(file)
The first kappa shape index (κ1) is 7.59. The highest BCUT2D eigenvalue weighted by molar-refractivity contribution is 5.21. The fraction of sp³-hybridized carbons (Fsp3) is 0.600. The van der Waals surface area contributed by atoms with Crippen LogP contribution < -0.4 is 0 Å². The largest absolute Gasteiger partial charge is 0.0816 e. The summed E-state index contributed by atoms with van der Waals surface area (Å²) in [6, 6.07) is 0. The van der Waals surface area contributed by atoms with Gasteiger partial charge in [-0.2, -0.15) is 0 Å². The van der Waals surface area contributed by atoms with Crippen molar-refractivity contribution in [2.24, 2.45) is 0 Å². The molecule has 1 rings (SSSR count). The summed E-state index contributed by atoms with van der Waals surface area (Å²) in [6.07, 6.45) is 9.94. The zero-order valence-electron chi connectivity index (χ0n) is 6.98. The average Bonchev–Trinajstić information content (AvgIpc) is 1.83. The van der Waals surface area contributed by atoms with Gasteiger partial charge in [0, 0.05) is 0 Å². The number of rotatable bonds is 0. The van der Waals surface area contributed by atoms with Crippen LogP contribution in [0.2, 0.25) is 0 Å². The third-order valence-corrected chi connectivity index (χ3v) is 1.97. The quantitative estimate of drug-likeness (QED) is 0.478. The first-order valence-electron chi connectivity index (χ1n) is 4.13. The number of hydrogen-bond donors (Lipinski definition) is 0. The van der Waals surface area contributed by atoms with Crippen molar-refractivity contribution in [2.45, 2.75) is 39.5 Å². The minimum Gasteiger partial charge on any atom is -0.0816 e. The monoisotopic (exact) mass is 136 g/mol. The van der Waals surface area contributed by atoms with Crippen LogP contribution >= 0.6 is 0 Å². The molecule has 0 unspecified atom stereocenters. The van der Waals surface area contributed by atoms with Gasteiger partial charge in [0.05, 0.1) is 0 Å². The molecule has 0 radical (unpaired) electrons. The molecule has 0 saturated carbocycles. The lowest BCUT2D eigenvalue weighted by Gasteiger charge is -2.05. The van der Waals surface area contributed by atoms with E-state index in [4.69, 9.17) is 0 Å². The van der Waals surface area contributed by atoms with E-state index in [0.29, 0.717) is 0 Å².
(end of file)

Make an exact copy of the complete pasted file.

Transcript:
The first kappa shape index (κ1) is 7.59. The highest BCUT2D eigenvalue weighted by molar-refractivity contribution is 5.21. The fraction of sp³-hybridized carbons (Fsp3) is 0.600. The van der Waals surface area contributed by atoms with Crippen LogP contribution < -0.4 is 0 Å². The largest absolute Gasteiger partial charge is 0.0816 e. The summed E-state index contributed by atoms with van der Waals surface area (Å²) in [6, 6.07) is 0. The van der Waals surface area contributed by atoms with Gasteiger partial charge in [-0.2, -0.15) is 0 Å². The van der Waals surface area contributed by atoms with Crippen molar-refractivity contribution in [2.24, 2.45) is 0 Å². The molecule has 1 rings (SSSR count). The summed E-state index contributed by atoms with van der Waals surface area (Å²) in [6.07, 6.45) is 9.94. The zero-order valence-electron chi connectivity index (χ0n) is 6.98. The average Bonchev–Trinajstić information content (AvgIpc) is 1.83. The van der Waals surface area contributed by atoms with Gasteiger partial charge in [0, 0.05) is 0 Å². The number of rotatable bonds is 0. The van der Waals surface area contributed by atoms with Crippen LogP contribution in [0.2, 0.25) is 0 Å². The third-order valence-corrected chi connectivity index (χ3v) is 1.97. The quantitative estimate of drug-likeness (QED) is 0.478. The first-order valence-electron chi connectivity index (χ1n) is 4.13. The number of hydrogen-bond donors (Lipinski definition) is 0. The van der Waals surface area contributed by atoms with Crippen molar-refractivity contribution in [2.45, 2.75) is 39.5 Å². The minimum Gasteiger partial charge on any atom is -0.0816 e. The monoisotopic (exact) mass is 136 g/mol. The van der Waals surface area contributed by atoms with Crippen LogP contribution >= 0.6 is 0 Å². The molecule has 0 unspecified atom stereocenters. The van der Waals surface area contributed by atoms with Gasteiger partial charge in [0.05, 0.1) is 0 Å². The molecule has 0 radical (unpaired) electrons. The molecule has 0 saturated carbocycles. The lowest BCUT2D eigenvalue weighted by Gasteiger charge is -2.05. The van der Waals surface area contributed by atoms with E-state index in [4.69, 9.17) is 0 Å². The van der Waals surface area contributed by atoms with E-state index in [0.29, 0.717) is 0 Å².